The 2006 Three-Way Cross Country Kidney Swap That Almost Didn’t Happen

In 2007, Tomomi Barron wanted to donate a kidney to her husband, Patrick. The problem was, she wasn’t a match. Patrick suffered from kidney failure due to a genetic disorder (Polycystic Kidney Disease). They traveled to various hospitals to get on a shorter waiting list and even thought about traveling to China, where foreigners could get transplants quickly. Then, luckily there was a match for a paired exchange here in the Bay Area.  

Patrick & Tomomi

Next the Barron’s got a call from Johns Hopkins in Baltimore, which they had visited. Tomomi’s kidney was a rare match for one of Dr. Montgomery’s patients. She could not find another match, and things weren’t looking good. A native of Japan, Tomomi was impressed by the culture of volunteering in her new country, and she was determined to go the extra step and donate her kidney to the woman who seemed almost impossible to match.

Johns Hopkins physician Robert Montgomery, MD, a pioneer in kidney paired donation, initially suggested a three-way cross-country swap among donors, inserting his hard-to-match patient, a Maryland resident, into the mix. Patrick was not comfortable with Tomomi, who was non-native to the US, having to travel alone for a surgery and simply wanted to go with a local donor swap. Dr. Montgomery, disappointed initially, came back with a bolder and more elegant proposal, to fly donor kidneys to their recipients, allowing donors to stay with their families. Instead of Tomomi physically traveling alone to Johns Hopkins, Dr. Montgomery achieved a cross-country transplant, where both donor and recipients would stay in their home cities, while the kidneys did the flying. Tomomi’s kidney flew in a refrigerated pack to his hospital and was transplanted it to the recipient.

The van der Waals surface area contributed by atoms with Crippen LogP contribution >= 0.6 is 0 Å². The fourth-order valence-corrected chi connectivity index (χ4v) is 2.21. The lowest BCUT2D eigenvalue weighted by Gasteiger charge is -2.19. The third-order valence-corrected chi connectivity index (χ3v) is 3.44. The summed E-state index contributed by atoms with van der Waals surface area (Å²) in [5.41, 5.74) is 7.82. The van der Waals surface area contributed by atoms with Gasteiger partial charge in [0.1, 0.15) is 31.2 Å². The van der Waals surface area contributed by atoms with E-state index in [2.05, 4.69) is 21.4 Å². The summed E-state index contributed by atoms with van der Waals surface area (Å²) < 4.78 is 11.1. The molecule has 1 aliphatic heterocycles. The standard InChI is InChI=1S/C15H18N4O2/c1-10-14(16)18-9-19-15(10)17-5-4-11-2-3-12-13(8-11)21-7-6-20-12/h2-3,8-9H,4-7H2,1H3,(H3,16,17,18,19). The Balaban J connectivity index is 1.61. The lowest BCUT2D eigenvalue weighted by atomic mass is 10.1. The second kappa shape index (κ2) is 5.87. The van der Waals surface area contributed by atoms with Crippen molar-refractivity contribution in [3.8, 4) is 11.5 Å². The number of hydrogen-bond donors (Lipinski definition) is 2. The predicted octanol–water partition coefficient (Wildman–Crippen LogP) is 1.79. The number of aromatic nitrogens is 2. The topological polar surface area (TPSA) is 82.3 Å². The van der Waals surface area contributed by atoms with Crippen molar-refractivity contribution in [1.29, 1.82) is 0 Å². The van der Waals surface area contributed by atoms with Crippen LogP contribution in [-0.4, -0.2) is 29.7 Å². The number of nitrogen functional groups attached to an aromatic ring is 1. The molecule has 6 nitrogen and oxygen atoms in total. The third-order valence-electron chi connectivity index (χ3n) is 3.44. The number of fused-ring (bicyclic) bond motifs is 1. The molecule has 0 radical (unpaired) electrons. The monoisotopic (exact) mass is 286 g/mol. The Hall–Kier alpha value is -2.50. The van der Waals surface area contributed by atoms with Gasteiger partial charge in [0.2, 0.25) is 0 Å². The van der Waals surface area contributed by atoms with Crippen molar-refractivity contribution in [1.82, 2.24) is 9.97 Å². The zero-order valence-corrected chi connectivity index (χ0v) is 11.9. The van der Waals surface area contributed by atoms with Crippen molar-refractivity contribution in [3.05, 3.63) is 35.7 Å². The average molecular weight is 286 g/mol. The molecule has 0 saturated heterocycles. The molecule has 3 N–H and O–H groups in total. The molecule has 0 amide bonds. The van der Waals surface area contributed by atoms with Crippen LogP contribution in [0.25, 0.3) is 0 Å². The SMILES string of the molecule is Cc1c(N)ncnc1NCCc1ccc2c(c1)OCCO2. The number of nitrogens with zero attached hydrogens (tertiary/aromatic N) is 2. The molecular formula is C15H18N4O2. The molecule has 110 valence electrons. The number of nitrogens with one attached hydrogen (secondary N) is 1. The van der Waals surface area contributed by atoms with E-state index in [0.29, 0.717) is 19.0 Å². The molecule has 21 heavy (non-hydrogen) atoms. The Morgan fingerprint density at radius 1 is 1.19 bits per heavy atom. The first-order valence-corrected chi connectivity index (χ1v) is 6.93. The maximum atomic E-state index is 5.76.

Tomomi’s determination to help both patients, combined with Dr. Montgomery’s creativity helped pioneer cross-country, multiple paired kidney transplants. It was not only a gift to all the three patients in this exchange but to future kidney donors and recipients as well. Patrick’s and the other kidney recipients’ transplants were pioneering efforts to search the U.S and utilize different hospital systems working together to ensure the best patient outcomes.